Macro Picture From Currencies and Bonds Remains Bearish
My overall message is to "sell the rips" in risk assets for all but the most nimble of traders.
The Aussie dollar is pulling back from its long-term resistance once again.
Even the relatively more bullish chart of the Aussie dollar futures (@AD) – which I’ve highlighted in recent weeks – is seeing a pullback this week. This chart will remain bullish as long as the lower edge of the long-term pennant (what the bulls are hoping this is) or wedge (what the bears are hoping this is) formation. Based on the long-term wave count, my money would be on the more bullish set-up for the Aussie dollar, but I am not married to that opinion and will be quick to change my opinion if the evidence dictates that I do so.
The Canadian dollar’s chart is unambiguously bearish.
If you want a clearer message of future direction, look to the Canadian dollar futures (@CD). That very clear message is that the Canadian dollar is headed lower in the short to intermediate-term. This should be read as bearish for risk assets as Canada is heavily levered to the both the natural resources and financial services industries. The Canadian dollar will remain in “sell the rips” mode until at least the 100% Fibonacci price projection line at the bottom of the chart is approached / tested – and that’s a long way from current levels.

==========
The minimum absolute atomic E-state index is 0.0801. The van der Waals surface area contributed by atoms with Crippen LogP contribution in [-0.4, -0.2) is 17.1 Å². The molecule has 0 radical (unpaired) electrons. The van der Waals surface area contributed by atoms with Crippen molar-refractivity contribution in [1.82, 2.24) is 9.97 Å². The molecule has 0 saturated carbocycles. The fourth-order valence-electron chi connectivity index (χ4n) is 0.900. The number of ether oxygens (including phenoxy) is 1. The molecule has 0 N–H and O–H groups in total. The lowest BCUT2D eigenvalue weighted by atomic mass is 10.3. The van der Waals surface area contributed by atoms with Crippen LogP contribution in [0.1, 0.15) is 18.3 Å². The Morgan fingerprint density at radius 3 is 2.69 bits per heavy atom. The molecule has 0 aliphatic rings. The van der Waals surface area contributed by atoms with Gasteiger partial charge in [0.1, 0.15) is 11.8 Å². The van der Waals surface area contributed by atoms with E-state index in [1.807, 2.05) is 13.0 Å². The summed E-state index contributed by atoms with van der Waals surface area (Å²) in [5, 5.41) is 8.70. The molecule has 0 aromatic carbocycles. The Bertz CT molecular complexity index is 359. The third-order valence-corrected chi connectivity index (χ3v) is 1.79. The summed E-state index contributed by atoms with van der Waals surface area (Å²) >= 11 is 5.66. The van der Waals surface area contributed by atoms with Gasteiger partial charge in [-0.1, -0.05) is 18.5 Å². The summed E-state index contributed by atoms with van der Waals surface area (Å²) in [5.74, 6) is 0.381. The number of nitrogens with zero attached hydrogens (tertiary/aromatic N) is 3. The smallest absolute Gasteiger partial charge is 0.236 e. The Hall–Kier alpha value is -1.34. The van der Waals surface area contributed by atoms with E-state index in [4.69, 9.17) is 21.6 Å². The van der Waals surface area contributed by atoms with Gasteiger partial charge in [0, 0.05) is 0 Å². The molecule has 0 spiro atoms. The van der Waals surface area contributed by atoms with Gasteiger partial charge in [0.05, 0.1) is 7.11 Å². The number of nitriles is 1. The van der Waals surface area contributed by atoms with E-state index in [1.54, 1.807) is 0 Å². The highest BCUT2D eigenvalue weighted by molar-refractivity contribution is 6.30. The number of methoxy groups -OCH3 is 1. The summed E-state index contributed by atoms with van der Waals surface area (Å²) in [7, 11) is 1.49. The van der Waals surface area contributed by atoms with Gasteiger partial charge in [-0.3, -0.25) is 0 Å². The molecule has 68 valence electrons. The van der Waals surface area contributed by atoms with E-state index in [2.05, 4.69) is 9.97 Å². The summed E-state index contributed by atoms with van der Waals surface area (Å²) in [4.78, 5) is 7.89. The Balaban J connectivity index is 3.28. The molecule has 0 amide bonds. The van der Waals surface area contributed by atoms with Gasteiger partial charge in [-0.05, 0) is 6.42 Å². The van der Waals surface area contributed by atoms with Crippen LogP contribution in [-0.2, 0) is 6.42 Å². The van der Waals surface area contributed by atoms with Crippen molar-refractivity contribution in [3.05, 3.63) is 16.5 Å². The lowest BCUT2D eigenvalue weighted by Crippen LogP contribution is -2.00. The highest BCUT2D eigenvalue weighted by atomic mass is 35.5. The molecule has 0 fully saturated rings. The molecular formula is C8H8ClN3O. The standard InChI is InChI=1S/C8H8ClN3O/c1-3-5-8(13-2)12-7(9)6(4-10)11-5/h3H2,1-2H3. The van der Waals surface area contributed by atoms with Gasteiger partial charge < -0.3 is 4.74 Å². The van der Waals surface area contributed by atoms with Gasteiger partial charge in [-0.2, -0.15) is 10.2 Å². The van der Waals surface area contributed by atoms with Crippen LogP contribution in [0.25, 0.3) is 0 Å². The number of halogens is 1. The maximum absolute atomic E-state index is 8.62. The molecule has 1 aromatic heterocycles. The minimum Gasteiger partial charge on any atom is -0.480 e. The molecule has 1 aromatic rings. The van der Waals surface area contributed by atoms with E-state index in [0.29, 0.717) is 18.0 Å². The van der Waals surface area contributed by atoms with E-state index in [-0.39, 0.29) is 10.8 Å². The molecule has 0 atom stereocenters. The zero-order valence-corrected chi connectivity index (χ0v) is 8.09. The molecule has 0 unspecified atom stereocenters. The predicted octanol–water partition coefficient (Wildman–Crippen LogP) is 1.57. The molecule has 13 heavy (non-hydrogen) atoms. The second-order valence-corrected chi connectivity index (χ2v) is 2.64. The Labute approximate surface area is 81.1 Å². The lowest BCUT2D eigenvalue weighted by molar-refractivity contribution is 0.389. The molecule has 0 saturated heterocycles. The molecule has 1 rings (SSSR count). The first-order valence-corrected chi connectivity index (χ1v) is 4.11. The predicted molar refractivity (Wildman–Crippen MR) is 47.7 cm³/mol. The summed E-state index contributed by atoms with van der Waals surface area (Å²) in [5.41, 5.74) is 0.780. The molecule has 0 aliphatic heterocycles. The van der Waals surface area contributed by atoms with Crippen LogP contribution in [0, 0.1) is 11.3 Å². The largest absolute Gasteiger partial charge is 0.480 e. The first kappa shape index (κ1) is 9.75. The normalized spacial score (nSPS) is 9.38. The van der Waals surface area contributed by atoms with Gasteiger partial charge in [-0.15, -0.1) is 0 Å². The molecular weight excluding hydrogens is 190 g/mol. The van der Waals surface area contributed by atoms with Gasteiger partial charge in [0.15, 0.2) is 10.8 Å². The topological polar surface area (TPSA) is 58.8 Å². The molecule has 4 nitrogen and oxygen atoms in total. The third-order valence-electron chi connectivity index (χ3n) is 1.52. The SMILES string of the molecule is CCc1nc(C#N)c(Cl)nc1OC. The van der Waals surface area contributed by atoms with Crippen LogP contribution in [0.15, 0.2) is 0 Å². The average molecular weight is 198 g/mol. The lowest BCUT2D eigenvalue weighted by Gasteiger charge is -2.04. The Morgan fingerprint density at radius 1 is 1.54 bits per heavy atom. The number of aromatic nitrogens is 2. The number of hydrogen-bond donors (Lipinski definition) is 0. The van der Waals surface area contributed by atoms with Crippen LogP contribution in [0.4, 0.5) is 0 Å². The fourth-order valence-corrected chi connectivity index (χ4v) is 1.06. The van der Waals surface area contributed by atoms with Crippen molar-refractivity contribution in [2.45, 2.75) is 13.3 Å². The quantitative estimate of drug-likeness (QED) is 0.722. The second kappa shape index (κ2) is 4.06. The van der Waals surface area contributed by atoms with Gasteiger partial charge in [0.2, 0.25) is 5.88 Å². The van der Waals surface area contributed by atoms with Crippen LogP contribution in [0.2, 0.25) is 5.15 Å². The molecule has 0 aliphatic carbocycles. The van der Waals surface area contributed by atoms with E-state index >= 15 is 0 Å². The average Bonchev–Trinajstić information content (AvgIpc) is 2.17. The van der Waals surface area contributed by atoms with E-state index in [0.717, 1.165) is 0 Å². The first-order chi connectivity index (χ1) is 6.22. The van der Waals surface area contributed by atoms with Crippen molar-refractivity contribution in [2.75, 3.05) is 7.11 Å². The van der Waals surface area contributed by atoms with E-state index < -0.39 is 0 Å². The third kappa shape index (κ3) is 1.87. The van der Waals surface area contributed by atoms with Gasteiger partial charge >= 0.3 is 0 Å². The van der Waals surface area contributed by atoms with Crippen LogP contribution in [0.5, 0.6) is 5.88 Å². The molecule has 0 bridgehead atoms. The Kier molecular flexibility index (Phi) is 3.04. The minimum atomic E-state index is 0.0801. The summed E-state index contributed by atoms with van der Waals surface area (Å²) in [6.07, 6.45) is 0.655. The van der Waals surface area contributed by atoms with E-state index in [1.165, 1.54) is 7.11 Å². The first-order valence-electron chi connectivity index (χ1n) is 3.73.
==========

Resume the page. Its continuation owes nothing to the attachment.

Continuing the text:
The British pound – while not a regular “risk tell” for me – may be presenting some interesting trading opportunities.
Another potentially bearish chart set-up in currency land is that of the British pound futures (@BP). If we see the 1.5222 level taken out on the downside on this chart, it will confirm for me that the pound is headed lower – a lot lower. If you couple the anticipated weakness here with the anticipated strength in currencies like the US dollar, you may have a very nice trade set-up (read more on this below).
So, here’s one trade off of that analysis...
If I couple the British pound’s anticipated weakness with any of the stronger charts (US dollar, New Zealand dollar, and Swiss franc come to mind), some nice profits should be available for the taking. The chart below shows the British pound versus the US dollar (GBPUSD) on a daily mode going back to 2011. Right now, it looks like this cross just completed a wave “iv” move and is in the midst of a wave “v” move to the downside with a target of 1.45675 (from 1.52819 currently). You’ll know I’m wrong on this bearish call if 1.54085 is violated on the upside. That’s about 1,300 pips of risk and over 7,000 pips of profit potential, which is a very favorable reward to risk ratio.
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